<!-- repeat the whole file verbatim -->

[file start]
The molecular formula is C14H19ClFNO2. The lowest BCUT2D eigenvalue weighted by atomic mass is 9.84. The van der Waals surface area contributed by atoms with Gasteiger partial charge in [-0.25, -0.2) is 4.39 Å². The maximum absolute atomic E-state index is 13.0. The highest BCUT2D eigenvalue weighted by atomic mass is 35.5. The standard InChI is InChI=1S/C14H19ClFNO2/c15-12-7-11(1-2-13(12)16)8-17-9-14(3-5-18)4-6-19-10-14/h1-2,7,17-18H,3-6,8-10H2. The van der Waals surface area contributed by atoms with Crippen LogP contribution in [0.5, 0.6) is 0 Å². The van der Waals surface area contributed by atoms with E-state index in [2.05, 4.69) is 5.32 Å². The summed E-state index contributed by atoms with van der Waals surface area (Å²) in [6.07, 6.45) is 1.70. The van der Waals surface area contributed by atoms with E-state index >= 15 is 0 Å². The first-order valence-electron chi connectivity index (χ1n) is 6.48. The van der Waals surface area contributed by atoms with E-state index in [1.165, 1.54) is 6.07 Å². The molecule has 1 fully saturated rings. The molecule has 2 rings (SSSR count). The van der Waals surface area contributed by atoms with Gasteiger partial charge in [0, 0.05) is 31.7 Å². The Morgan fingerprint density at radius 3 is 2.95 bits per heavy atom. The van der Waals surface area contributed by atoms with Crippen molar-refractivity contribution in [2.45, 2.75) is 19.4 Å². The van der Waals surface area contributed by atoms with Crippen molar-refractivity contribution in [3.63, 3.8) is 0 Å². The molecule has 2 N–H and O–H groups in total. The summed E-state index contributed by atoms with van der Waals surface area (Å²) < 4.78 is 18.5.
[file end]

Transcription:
The molecular formula is C14H19ClFNO2. The lowest BCUT2D eigenvalue weighted by atomic mass is 9.84. The van der Waals surface area contributed by atoms with Gasteiger partial charge in [-0.25, -0.2) is 4.39 Å². The maximum absolute atomic E-state index is 13.0. The highest BCUT2D eigenvalue weighted by atomic mass is 35.5. The standard InChI is InChI=1S/C14H19ClFNO2/c15-12-7-11(1-2-13(12)16)8-17-9-14(3-5-18)4-6-19-10-14/h1-2,7,17-18H,3-6,8-10H2. The van der Waals surface area contributed by atoms with Crippen LogP contribution in [0.5, 0.6) is 0 Å². The van der Waals surface area contributed by atoms with E-state index in [2.05, 4.69) is 5.32 Å². The summed E-state index contributed by atoms with van der Waals surface area (Å²) in [6.07, 6.45) is 1.70. The van der Waals surface area contributed by atoms with E-state index >= 15 is 0 Å². The first-order valence-electron chi connectivity index (χ1n) is 6.48. The van der Waals surface area contributed by atoms with E-state index in [1.165, 1.54) is 6.07 Å². The molecule has 1 fully saturated rings. The molecule has 2 rings (SSSR count). The van der Waals surface area contributed by atoms with Gasteiger partial charge in [0, 0.05) is 31.7 Å². The Morgan fingerprint density at radius 3 is 2.95 bits per heavy atom. The van der Waals surface area contributed by atoms with Crippen molar-refractivity contribution in [2.45, 2.75) is 19.4 Å². The van der Waals surface area contributed by atoms with Crippen molar-refractivity contribution in [3.63, 3.8) is 0 Å². The molecule has 2 N–H and O–H groups in total. The summed E-state index contributed by atoms with van der Waals surface area (Å²) < 4.78 is 18.5.